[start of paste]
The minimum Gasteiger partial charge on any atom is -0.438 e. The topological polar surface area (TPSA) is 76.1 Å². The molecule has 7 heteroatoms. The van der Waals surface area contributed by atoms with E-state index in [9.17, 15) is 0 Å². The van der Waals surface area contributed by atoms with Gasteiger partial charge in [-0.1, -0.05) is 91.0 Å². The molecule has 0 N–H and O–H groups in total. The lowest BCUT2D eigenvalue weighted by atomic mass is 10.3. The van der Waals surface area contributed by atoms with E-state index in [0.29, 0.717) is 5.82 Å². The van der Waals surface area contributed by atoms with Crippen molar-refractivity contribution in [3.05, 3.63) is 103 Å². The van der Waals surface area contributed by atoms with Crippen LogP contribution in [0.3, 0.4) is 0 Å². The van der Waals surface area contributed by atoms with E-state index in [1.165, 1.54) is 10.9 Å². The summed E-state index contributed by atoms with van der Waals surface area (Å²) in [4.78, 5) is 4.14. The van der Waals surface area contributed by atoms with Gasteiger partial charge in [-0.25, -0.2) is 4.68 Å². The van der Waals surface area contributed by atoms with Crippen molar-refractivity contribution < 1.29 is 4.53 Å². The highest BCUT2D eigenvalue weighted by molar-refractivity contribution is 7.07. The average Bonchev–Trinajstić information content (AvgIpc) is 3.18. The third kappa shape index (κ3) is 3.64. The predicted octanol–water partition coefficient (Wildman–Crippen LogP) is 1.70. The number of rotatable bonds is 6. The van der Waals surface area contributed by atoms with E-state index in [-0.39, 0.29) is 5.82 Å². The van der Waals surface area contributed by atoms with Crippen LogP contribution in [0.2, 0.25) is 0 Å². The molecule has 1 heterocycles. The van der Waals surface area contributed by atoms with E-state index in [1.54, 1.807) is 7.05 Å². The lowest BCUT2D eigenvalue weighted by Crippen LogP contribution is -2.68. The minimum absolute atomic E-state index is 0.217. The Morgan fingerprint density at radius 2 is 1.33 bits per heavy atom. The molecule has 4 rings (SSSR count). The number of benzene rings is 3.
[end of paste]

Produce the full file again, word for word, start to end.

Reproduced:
The minimum Gasteiger partial charge on any atom is -0.438 e. The topological polar surface area (TPSA) is 76.1 Å². The molecule has 7 heteroatoms. The van der Waals surface area contributed by atoms with E-state index in [9.17, 15) is 0 Å². The van der Waals surface area contributed by atoms with Gasteiger partial charge in [-0.1, -0.05) is 91.0 Å². The molecule has 0 N–H and O–H groups in total. The lowest BCUT2D eigenvalue weighted by atomic mass is 10.3. The van der Waals surface area contributed by atoms with E-state index in [0.29, 0.717) is 5.82 Å². The van der Waals surface area contributed by atoms with Crippen molar-refractivity contribution in [3.05, 3.63) is 103 Å². The van der Waals surface area contributed by atoms with Crippen LogP contribution in [0.3, 0.4) is 0 Å². The van der Waals surface area contributed by atoms with E-state index in [1.165, 1.54) is 10.9 Å². The summed E-state index contributed by atoms with van der Waals surface area (Å²) in [4.78, 5) is 4.14. The van der Waals surface area contributed by atoms with Gasteiger partial charge in [-0.25, -0.2) is 4.68 Å². The van der Waals surface area contributed by atoms with Crippen molar-refractivity contribution < 1.29 is 4.53 Å². The highest BCUT2D eigenvalue weighted by molar-refractivity contribution is 7.07. The average Bonchev–Trinajstić information content (AvgIpc) is 3.18. The third kappa shape index (κ3) is 3.64. The predicted octanol–water partition coefficient (Wildman–Crippen LogP) is 1.70. The number of rotatable bonds is 6. The van der Waals surface area contributed by atoms with E-state index in [-0.39, 0.29) is 5.82 Å². The van der Waals surface area contributed by atoms with Crippen LogP contribution in [0.2, 0.25) is 0 Å². The molecule has 1 heterocycles. The van der Waals surface area contributed by atoms with E-state index in [1.54, 1.807) is 7.05 Å². The lowest BCUT2D eigenvalue weighted by Crippen LogP contribution is -2.68. The minimum absolute atomic E-state index is 0.217. The Morgan fingerprint density at radius 2 is 1.33 bits per heavy atom. The molecule has 4 rings (SSSR count). The number of benzene rings is 3.